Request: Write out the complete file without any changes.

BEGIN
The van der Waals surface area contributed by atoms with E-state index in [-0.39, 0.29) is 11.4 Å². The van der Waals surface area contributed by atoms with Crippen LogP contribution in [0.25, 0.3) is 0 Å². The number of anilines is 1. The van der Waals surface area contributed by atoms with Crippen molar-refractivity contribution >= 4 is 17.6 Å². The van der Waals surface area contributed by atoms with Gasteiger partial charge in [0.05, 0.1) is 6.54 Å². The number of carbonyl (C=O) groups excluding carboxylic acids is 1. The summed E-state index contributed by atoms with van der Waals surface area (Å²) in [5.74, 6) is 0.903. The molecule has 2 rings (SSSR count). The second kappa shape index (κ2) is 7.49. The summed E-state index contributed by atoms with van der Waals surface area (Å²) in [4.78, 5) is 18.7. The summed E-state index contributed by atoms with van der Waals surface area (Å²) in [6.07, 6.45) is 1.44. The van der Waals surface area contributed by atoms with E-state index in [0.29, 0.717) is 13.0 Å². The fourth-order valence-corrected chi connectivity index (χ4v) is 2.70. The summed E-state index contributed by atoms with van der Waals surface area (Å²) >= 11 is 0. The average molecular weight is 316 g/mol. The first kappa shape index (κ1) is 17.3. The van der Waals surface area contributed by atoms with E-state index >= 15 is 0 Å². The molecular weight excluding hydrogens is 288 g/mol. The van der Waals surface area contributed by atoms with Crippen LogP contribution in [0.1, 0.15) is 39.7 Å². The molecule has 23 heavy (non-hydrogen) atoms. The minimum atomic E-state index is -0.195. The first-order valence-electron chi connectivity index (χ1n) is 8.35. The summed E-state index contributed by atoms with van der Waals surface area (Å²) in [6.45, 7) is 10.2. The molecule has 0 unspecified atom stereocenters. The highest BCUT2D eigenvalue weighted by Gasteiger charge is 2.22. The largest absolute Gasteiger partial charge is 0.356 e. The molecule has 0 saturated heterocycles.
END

The van der Waals surface area contributed by atoms with E-state index in [-0.39, 0.29) is 11.4 Å². The van der Waals surface area contributed by atoms with Crippen LogP contribution in [0.25, 0.3) is 0 Å². The number of anilines is 1. The van der Waals surface area contributed by atoms with Crippen molar-refractivity contribution >= 4 is 17.6 Å². The van der Waals surface area contributed by atoms with Gasteiger partial charge in [0.05, 0.1) is 6.54 Å². The number of carbonyl (C=O) groups excluding carboxylic acids is 1. The summed E-state index contributed by atoms with van der Waals surface area (Å²) in [5.74, 6) is 0.903. The molecule has 2 rings (SSSR count). The second kappa shape index (κ2) is 7.49. The summed E-state index contributed by atoms with van der Waals surface area (Å²) in [4.78, 5) is 18.7. The summed E-state index contributed by atoms with van der Waals surface area (Å²) in [6.07, 6.45) is 1.44. The van der Waals surface area contributed by atoms with E-state index in [0.29, 0.717) is 13.0 Å². The fourth-order valence-corrected chi connectivity index (χ4v) is 2.70. The summed E-state index contributed by atoms with van der Waals surface area (Å²) >= 11 is 0. The average molecular weight is 316 g/mol. The first kappa shape index (κ1) is 17.3. The van der Waals surface area contributed by atoms with E-state index >= 15 is 0 Å². The molecular weight excluding hydrogens is 288 g/mol. The van der Waals surface area contributed by atoms with Crippen LogP contribution in [0.1, 0.15) is 39.7 Å². The molecule has 23 heavy (non-hydrogen) atoms. The minimum atomic E-state index is -0.195. The first-order valence-electron chi connectivity index (χ1n) is 8.35. The summed E-state index contributed by atoms with van der Waals surface area (Å²) in [6.45, 7) is 10.2. The molecule has 0 unspecified atom stereocenters. The highest BCUT2D eigenvalue weighted by Gasteiger charge is 2.22. The largest absolute Gasteiger partial charge is 0.356 e. The molecule has 0 saturated heterocycles.